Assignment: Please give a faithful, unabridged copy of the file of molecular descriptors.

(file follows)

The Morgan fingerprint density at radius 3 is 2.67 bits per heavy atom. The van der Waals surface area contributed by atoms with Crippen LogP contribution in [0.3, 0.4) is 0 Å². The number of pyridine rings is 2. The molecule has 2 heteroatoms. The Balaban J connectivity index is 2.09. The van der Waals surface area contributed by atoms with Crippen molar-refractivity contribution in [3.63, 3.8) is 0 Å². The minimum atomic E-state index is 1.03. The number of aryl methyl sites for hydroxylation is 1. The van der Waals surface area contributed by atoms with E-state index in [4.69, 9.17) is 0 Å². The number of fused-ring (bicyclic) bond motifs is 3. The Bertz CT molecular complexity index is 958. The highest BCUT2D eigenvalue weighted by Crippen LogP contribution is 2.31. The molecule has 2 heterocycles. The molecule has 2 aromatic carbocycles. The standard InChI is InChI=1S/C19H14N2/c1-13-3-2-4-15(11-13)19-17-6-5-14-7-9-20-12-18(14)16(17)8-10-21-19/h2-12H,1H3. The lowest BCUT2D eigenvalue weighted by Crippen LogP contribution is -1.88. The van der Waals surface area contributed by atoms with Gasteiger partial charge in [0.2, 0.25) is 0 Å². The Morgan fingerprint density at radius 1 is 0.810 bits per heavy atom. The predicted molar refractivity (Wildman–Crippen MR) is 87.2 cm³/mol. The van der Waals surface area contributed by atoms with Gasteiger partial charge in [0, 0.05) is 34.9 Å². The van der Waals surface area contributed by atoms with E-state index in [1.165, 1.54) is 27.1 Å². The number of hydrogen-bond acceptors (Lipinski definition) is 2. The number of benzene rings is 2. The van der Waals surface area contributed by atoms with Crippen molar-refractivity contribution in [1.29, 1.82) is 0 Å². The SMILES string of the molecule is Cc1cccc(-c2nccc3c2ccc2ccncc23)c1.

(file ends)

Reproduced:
The Morgan fingerprint density at radius 3 is 2.67 bits per heavy atom. The van der Waals surface area contributed by atoms with Crippen LogP contribution in [0.3, 0.4) is 0 Å². The number of pyridine rings is 2. The molecule has 2 heteroatoms. The Balaban J connectivity index is 2.09. The van der Waals surface area contributed by atoms with Crippen molar-refractivity contribution in [3.63, 3.8) is 0 Å². The minimum atomic E-state index is 1.03. The number of aryl methyl sites for hydroxylation is 1. The van der Waals surface area contributed by atoms with E-state index in [4.69, 9.17) is 0 Å². The number of fused-ring (bicyclic) bond motifs is 3. The Bertz CT molecular complexity index is 958. The highest BCUT2D eigenvalue weighted by Crippen LogP contribution is 2.31. The molecule has 2 heterocycles. The molecule has 2 aromatic carbocycles. The standard InChI is InChI=1S/C19H14N2/c1-13-3-2-4-15(11-13)19-17-6-5-14-7-9-20-12-18(14)16(17)8-10-21-19/h2-12H,1H3. The lowest BCUT2D eigenvalue weighted by Crippen LogP contribution is -1.88. The van der Waals surface area contributed by atoms with Gasteiger partial charge in [0.2, 0.25) is 0 Å². The Morgan fingerprint density at radius 1 is 0.810 bits per heavy atom. The predicted molar refractivity (Wildman–Crippen MR) is 87.2 cm³/mol. The van der Waals surface area contributed by atoms with Gasteiger partial charge in [0, 0.05) is 34.9 Å². The van der Waals surface area contributed by atoms with E-state index in [1.165, 1.54) is 27.1 Å². The number of hydrogen-bond acceptors (Lipinski definition) is 2. The number of benzene rings is 2. The van der Waals surface area contributed by atoms with Crippen molar-refractivity contribution in [1.29, 1.82) is 0 Å². The SMILES string of the molecule is Cc1cccc(-c2nccc3c2ccc2ccncc23)c1.